Human rights news and case-law roundup (23 July 2010)
23 July 2010
We recently started adding links to interesting new articles and case-law the sidebar under the heading “Selected news sources”. Below is a quick rundown of the most recent links. The full list of links can be found here.
- 23 July | Government delays Bribery Act – again: Siobhain Butterworth writes in the Guardian “This week the Ministry of Justice proudly announced that the long-awaited Bribery Act will become law in 2011. “The act will ensure the UK is at the forefront of the battle against bribery,” it said on Tuesday. The legislation follows a long-term Guardian investigation into allegations of corruption against BAE (vigorously denied), and some costly plea bargaining with the authorities on both sides of the Atlantic on the part of the arms company…. Hang on a minute. Wasn’t the act supposed to come into force in 2010? It received royal assent in April, nearly 18 months after the law commission’s “final report” on bribery recommended the introduction of the new corporate offences. Why the delay?”
- 22 July | Ian Tomlinson death: lawyers challenge CPS over decision not to prosecute: Ian Tomlinson was caught up in the G20 protests in April 2009. A short while after being hit by a policeman with a baton, he collapsed and died. The CPS have decided not to prosecute the policeman involved, as they consider there is an irreconcilable difference of opinion between medical experts as to the cause of death, which would mean it would be highly unlikely that the officer would be convicted beyond reasonable doubt. Expect plenty of debate and acrimony over this issue, as the family accuse the police of a cover-up.
James Dean in the Law Society Gazette: “All this leaves one with the feeling that companies, including law firms, need to go well beyond any existing legal obligations to truly respect human rights: corporate and securities laws do not recognise such rights, and corporate social responsibility programmes don’t go far enough. Ruggie will submit his ‘guiding principles’ to the UN Human Rights Council in June 2011, which will decide whether any legal or policy changes should be recommended to member nations. It seems likely he will suggest that more needs to be done.”
Joshua Rozenberg: “We can gloss over the rhetoric about ‘taking power away from Whitehall and putting it into the hands of people and communities’, about scrapping top-down micromanagement and ensuring that professionals answer to the public. All you need to know about these plans is that they replace targets with timetables… Contrast that reasonably tight timetable [for a legal aid review] with the establishment of a ‘commission to investigate the creation of a UK Bill of Rights’. This will be set up some time before the end of 2011 and is the only proposal in the ministry’s list without a specified end date, making it a very low priority for the government.”
22 July | Counter-Terrorism Powers, the Invasion of Iraq and the Threat of Terrorism to the United Kingdom
Collin Murray: “It is incumbent upon a new government to herald their change in approach by comparison to their predecessors. Moreover, just as New Labour adopted the mantra of “tough on crime, tough on the causes of crime” to attract voters from the Conservatives in the 1990s, Teresa May’s overtures can be seen as poaching voters long swayed by the Labour Party’s traditional concern civil liberties. Regardless of these motivations, for the moment at least, the political weather-vein points to a more mature reflection in the importance of broader implications of restricting human rights on the basis of short-term counter-terrorism policy and of the domestic implications of how the United Kingdom positions itself on the world stage.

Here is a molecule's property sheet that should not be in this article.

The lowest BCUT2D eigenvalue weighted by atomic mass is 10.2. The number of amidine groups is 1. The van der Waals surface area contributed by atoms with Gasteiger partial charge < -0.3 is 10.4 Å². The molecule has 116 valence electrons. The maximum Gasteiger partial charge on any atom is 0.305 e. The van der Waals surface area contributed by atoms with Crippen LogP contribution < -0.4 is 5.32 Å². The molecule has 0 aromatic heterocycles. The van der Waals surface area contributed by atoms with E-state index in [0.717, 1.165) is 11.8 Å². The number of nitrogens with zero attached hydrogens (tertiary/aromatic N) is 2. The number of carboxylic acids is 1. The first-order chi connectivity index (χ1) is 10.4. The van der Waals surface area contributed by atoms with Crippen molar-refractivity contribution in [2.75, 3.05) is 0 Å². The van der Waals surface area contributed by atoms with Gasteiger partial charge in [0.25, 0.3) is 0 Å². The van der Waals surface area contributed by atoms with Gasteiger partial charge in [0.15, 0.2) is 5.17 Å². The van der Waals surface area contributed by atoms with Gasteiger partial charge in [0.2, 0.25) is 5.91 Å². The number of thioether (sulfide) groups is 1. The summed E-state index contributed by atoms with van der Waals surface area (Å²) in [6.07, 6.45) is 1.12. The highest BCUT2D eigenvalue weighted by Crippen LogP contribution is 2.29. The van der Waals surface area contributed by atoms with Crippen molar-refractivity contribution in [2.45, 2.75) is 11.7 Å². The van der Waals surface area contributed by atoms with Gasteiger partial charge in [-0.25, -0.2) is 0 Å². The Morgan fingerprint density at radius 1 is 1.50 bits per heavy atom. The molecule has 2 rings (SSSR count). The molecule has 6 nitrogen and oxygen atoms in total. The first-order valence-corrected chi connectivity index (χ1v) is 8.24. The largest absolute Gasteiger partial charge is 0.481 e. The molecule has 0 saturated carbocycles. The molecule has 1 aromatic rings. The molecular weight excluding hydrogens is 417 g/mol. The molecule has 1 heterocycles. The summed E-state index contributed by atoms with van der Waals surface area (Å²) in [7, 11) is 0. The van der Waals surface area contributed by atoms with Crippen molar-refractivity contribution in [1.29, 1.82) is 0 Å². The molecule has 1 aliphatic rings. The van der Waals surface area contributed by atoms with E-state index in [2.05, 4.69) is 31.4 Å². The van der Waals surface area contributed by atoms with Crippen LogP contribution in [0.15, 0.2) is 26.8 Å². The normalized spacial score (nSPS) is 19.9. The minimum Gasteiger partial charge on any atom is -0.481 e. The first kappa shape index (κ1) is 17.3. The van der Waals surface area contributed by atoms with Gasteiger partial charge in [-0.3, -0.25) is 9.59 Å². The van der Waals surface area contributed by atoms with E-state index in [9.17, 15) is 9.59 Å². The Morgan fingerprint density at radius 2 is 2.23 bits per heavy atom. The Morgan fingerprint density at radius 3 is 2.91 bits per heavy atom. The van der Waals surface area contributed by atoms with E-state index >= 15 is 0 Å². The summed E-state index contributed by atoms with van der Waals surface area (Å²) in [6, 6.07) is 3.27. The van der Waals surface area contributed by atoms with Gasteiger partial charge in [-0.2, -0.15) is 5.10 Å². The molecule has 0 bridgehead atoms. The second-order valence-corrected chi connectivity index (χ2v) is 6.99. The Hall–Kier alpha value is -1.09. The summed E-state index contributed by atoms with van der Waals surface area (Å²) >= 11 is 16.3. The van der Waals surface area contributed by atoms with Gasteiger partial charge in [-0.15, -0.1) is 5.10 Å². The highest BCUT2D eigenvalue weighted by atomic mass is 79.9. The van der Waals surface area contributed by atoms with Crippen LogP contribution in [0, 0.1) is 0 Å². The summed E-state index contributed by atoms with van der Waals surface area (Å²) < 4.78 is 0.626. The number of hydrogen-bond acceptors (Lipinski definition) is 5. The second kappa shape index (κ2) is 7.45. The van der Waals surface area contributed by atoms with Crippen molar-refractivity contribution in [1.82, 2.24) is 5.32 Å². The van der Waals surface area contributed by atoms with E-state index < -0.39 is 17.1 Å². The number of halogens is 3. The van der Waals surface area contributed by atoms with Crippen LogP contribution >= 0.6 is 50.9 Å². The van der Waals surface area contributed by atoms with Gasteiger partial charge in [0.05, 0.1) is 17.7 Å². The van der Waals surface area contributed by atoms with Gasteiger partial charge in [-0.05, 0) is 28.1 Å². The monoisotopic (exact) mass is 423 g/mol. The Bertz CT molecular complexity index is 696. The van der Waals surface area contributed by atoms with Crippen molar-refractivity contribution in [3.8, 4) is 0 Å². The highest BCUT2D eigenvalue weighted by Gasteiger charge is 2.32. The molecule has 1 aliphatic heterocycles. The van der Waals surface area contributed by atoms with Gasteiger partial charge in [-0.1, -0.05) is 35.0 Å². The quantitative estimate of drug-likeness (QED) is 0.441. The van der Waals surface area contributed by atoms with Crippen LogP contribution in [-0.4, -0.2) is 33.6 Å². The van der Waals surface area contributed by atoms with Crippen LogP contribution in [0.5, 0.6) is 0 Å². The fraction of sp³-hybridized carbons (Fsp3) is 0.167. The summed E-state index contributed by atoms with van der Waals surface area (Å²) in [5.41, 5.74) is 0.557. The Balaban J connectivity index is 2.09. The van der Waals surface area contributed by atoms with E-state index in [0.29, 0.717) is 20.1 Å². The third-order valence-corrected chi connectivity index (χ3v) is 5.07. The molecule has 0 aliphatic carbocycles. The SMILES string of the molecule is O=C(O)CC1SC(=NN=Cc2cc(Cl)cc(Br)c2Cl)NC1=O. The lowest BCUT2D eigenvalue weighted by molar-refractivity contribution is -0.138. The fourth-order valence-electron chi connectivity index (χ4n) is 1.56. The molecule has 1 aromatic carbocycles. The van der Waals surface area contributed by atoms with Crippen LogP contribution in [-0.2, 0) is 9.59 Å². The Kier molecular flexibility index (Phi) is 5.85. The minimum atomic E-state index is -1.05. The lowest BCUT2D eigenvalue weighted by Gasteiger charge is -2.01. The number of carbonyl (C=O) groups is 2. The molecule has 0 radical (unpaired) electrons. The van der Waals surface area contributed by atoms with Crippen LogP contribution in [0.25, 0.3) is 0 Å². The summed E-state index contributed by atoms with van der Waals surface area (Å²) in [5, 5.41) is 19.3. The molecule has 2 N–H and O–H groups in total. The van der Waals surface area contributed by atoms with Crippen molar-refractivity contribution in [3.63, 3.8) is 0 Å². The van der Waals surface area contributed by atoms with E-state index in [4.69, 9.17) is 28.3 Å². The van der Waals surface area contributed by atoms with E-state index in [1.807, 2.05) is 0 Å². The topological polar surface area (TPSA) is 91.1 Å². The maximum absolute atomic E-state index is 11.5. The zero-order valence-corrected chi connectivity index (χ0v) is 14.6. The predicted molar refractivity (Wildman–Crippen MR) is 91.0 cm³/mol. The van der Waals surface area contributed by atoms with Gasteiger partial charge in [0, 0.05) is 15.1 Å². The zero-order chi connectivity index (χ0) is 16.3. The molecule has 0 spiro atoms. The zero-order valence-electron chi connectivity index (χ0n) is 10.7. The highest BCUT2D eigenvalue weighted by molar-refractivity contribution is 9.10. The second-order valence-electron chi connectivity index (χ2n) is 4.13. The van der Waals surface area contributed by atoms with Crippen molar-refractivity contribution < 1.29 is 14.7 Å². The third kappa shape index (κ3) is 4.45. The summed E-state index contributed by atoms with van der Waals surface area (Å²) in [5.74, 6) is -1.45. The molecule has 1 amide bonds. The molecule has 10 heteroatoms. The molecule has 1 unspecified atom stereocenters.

From Inforrm: “The Times’ and Sunday Times’ long serving legal manager, Alastair Brett, has left the newspapers after more than 30 years. He has been a fixture on the legal media scene for as long as most practititioners can remember. We take this opportunity to recall some of the highlights of his long career at Times Newspapers Limited and his tireless contribution to the cause of press freedom.”
21 July | Frans Cornelis Adrianus VAN ANRAAT v the Netherlands (European Court of Human Rights)
A man was prosecuted for supplying thiodiglycol (mustard gas) to Saddam Hussein’s Iraq. He complained under Article 6 of the Convention that the Dutch Supreme Court had failed to answer his argument that since Saddam Hussein and Ali Hassan al-Majid al-Tikriti were beyond the jurisdiction of the Netherlands courts, he ought not to have been convicted as their accessory. He also complained under Article 6 or Article 7 of the Convention that section 8 of the War Crimes Act did not meet the standard of lex certa (certain law). Both arguments were rejected and the application declared inadmissible [see paras 68ff and 96]
France are seeking to ban the burka (Islamic woman’s headdress) “My point is not that One Law For All has overlooked the seeds of a perfectly emancipatory Muslim family law, or that a little more regulation will solve all our problems. Rather I argue that there is unadmitted nuance to the question of Muslim divorce practice in Europe and that this nuance indicates the possibility of resistance and of the creation of new norms even against the massed resources of religious and state patriarchy.
From Inforrm: “A group representing in-house lawyers with national news organisations and broadcasters has been given permission to intervene in two privacy cases to be dealt with by the Grand Chamber of the European Court of Human Rights. The cases – which include a fresh one brought by Princess Caroline of Monaco – moved to the Grand Chamber after the Fifth Chamber relinquished jurisdiction on them.”